In her article, Better Online Living Though Content Moderation, Melissa King addresses the conflicting sides to the argument of whether or not content control features are valuable features in the digital world. Arguments in favor of content control state that users suffering from PTSD could benefit from the online tool, whereas those against the programs believe that users should simply avoid and ignore content in which they cannot handle or altogether become less sensitive.
Before reading the article, the first thing that came to my mind when hearing the words content control was school computers controlling what we could access; however, after reading the article completely I fully support the use of content control. Schools utilize content control in a way to protect the computers from viruses and malware students may accidently pick up as well as removing any chances of distractions from school work by blocking sites like Facebook.com and Youtube.com. What I had not considered useful of content control features is its personal use. With the use of content control features and applications, one can limit their access on the internet to only what serves them best. This may include blocking sites that may distract them from the productivity. Also considered are sites that could potentially cause emotional distress.
Those whom suffer from post traumatic stress disorder, or PTSD, can have episodes triggered by certain stimulants, like sounds or visuals. Content control for someone who has PTSD could mean saving them from an anxiety trigger. For instance, if a war veteran finds graphic violence to be a trigger to his or her anxiety, then the can choose to block those types of digital space from their browser. The article goes on to discuse, in response to some opposing sides, the concept of online bullying or harassment un cencored by content control can cause PTSD if prolonged. If looking at a situation in which a child or adult is facing harassment online, the two options are to either keep access to the source, or to block the user or webpage. If given the option of removing this negativity, people can altogether avoid this chance of PTSD.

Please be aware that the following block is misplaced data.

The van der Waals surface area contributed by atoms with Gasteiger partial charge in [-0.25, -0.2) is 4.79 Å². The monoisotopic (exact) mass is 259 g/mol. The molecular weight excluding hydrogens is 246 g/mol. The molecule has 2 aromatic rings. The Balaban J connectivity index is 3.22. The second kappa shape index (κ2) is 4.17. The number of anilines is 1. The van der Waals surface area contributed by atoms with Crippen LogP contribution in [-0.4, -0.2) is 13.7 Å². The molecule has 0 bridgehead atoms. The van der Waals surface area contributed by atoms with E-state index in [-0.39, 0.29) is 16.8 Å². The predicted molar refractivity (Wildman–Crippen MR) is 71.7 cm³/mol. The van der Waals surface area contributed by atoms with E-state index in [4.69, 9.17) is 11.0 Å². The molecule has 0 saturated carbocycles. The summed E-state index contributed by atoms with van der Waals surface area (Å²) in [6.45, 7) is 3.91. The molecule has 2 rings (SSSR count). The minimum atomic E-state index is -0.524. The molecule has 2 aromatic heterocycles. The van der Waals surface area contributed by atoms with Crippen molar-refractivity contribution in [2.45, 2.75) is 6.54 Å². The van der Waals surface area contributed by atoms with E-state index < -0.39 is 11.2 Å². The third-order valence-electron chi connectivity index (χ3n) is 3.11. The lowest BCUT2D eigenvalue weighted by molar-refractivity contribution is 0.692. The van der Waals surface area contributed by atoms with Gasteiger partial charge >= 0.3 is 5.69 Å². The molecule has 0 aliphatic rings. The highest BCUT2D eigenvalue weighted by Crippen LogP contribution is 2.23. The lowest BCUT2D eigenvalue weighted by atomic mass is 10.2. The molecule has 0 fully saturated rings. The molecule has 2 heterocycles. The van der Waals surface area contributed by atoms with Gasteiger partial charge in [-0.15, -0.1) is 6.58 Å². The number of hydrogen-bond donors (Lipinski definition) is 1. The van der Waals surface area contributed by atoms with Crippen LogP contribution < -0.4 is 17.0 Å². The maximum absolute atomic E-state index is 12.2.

The arguments against content control really have no solid ground to back them up. They all are very much along the lines of saying, “I am a healthy enough person, I don’t need vitamins; therefore, we as an entire population do not need to take vitamins. In fact, those who choose to better themselves with vitamins are weak.” Just like the fact that no one is required to take a vitamin, no one is forced to use content control. So, there is no reason why it should not be an available tool for those whom find it useful. The article addresses how one can easily access and download these online tools through applications on their browser.
The entire concept of content control is completely personal and unique to each user. One may block on specific website, or an entire genre of sites. It all just depends on their needs. In her conclusion, King states, “Ultimately, easy one-size-fits-all solutions ignore the diversity of human psyches and experiences. Content control tools take this fact into account, and give people more room to act on behalf of their own mental and emotional needs.”